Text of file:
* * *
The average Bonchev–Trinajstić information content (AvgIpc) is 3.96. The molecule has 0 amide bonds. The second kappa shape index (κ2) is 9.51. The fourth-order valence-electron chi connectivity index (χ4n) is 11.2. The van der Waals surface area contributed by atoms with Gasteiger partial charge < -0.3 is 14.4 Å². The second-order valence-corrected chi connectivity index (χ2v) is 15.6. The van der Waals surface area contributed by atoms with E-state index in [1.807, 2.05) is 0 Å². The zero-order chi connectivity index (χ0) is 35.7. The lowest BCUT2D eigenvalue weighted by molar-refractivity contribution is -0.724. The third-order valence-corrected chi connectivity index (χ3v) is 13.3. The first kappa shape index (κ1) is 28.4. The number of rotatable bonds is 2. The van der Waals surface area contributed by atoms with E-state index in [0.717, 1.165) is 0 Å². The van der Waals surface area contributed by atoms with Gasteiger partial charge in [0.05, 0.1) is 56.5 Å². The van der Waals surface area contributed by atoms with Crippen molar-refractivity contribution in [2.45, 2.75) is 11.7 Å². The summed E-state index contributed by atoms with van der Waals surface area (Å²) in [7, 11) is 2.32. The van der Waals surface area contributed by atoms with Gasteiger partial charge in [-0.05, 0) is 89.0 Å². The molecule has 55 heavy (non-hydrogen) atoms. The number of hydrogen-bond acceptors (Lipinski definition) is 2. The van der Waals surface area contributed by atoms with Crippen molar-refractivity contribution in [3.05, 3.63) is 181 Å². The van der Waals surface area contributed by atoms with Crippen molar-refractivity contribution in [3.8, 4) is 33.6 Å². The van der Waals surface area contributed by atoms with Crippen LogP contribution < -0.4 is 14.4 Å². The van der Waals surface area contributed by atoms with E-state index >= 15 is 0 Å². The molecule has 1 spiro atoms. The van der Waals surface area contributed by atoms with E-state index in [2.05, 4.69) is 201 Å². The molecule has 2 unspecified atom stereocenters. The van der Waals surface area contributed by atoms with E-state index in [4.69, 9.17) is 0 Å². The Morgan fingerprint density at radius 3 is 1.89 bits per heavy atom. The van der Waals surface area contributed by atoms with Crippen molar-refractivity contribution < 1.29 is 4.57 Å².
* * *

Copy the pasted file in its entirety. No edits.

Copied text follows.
The average Bonchev–Trinajstić information content (AvgIpc) is 3.96. The molecule has 0 amide bonds. The second kappa shape index (κ2) is 9.51. The fourth-order valence-electron chi connectivity index (χ4n) is 11.2. The van der Waals surface area contributed by atoms with Gasteiger partial charge < -0.3 is 14.4 Å². The second-order valence-corrected chi connectivity index (χ2v) is 15.6. The van der Waals surface area contributed by atoms with E-state index in [1.807, 2.05) is 0 Å². The zero-order chi connectivity index (χ0) is 35.7. The lowest BCUT2D eigenvalue weighted by molar-refractivity contribution is -0.724. The third-order valence-corrected chi connectivity index (χ3v) is 13.3. The first kappa shape index (κ1) is 28.4. The number of rotatable bonds is 2. The van der Waals surface area contributed by atoms with E-state index in [0.717, 1.165) is 0 Å². The van der Waals surface area contributed by atoms with Gasteiger partial charge in [0.05, 0.1) is 56.5 Å². The van der Waals surface area contributed by atoms with Crippen molar-refractivity contribution in [2.45, 2.75) is 11.7 Å². The summed E-state index contributed by atoms with van der Waals surface area (Å²) in [7, 11) is 2.32. The van der Waals surface area contributed by atoms with Gasteiger partial charge in [-0.05, 0) is 89.0 Å². The molecule has 55 heavy (non-hydrogen) atoms. The number of hydrogen-bond acceptors (Lipinski definition) is 2. The van der Waals surface area contributed by atoms with Crippen molar-refractivity contribution in [3.05, 3.63) is 181 Å². The van der Waals surface area contributed by atoms with Crippen molar-refractivity contribution in [3.8, 4) is 33.6 Å². The van der Waals surface area contributed by atoms with Crippen LogP contribution < -0.4 is 14.4 Å². The van der Waals surface area contributed by atoms with E-state index >= 15 is 0 Å². The molecule has 1 spiro atoms. The van der Waals surface area contributed by atoms with E-state index in [2.05, 4.69) is 201 Å². The molecule has 2 unspecified atom stereocenters. The van der Waals surface area contributed by atoms with E-state index in [4.69, 9.17) is 0 Å². The Morgan fingerprint density at radius 3 is 1.89 bits per heavy atom. The van der Waals surface area contributed by atoms with Crippen molar-refractivity contribution < 1.29 is 4.57 Å².